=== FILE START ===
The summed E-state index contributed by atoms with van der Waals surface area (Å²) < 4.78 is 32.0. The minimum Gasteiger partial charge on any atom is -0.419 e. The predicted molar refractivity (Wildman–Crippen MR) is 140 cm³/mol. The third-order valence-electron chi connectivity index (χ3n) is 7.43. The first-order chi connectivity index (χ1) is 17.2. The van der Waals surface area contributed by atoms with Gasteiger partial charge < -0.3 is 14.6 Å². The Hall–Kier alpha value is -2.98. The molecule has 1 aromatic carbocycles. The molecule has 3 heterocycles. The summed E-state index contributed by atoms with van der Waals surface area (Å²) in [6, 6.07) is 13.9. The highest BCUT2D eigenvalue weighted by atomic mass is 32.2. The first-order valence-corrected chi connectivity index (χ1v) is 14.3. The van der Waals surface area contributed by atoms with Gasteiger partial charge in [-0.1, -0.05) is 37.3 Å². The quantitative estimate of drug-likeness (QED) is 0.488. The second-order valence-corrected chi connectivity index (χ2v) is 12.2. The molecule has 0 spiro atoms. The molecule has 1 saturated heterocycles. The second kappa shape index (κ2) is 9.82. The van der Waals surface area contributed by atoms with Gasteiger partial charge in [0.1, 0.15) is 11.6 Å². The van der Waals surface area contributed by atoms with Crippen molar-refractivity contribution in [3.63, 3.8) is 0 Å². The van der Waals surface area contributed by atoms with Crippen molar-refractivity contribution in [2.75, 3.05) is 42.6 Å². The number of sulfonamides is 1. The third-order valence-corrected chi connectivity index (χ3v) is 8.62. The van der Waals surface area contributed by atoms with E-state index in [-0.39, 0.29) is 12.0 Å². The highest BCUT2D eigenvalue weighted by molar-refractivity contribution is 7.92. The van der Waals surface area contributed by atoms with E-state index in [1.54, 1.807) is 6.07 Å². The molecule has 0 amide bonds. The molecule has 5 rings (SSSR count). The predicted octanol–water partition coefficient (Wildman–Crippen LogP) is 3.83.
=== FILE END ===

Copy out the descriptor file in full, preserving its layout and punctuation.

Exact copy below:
The summed E-state index contributed by atoms with van der Waals surface area (Å²) < 4.78 is 32.0. The minimum Gasteiger partial charge on any atom is -0.419 e. The predicted molar refractivity (Wildman–Crippen MR) is 140 cm³/mol. The third-order valence-electron chi connectivity index (χ3n) is 7.43. The first-order chi connectivity index (χ1) is 17.2. The van der Waals surface area contributed by atoms with Gasteiger partial charge < -0.3 is 14.6 Å². The Hall–Kier alpha value is -2.98. The molecule has 1 aromatic carbocycles. The molecule has 3 heterocycles. The summed E-state index contributed by atoms with van der Waals surface area (Å²) in [6, 6.07) is 13.9. The highest BCUT2D eigenvalue weighted by atomic mass is 32.2. The first-order valence-corrected chi connectivity index (χ1v) is 14.3. The van der Waals surface area contributed by atoms with Gasteiger partial charge in [-0.1, -0.05) is 37.3 Å². The quantitative estimate of drug-likeness (QED) is 0.488. The second-order valence-corrected chi connectivity index (χ2v) is 12.2. The molecule has 0 spiro atoms. The molecule has 1 saturated heterocycles. The second kappa shape index (κ2) is 9.82. The van der Waals surface area contributed by atoms with Gasteiger partial charge in [0.1, 0.15) is 11.6 Å². The van der Waals surface area contributed by atoms with Crippen molar-refractivity contribution in [3.63, 3.8) is 0 Å². The van der Waals surface area contributed by atoms with Crippen molar-refractivity contribution in [2.75, 3.05) is 42.6 Å². The number of sulfonamides is 1. The third-order valence-corrected chi connectivity index (χ3v) is 8.62. The van der Waals surface area contributed by atoms with E-state index in [-0.39, 0.29) is 12.0 Å². The highest BCUT2D eigenvalue weighted by molar-refractivity contribution is 7.92. The van der Waals surface area contributed by atoms with E-state index in [1.54, 1.807) is 6.07 Å². The molecule has 0 amide bonds. The molecule has 5 rings (SSSR count). The predicted octanol–water partition coefficient (Wildman–Crippen LogP) is 3.83.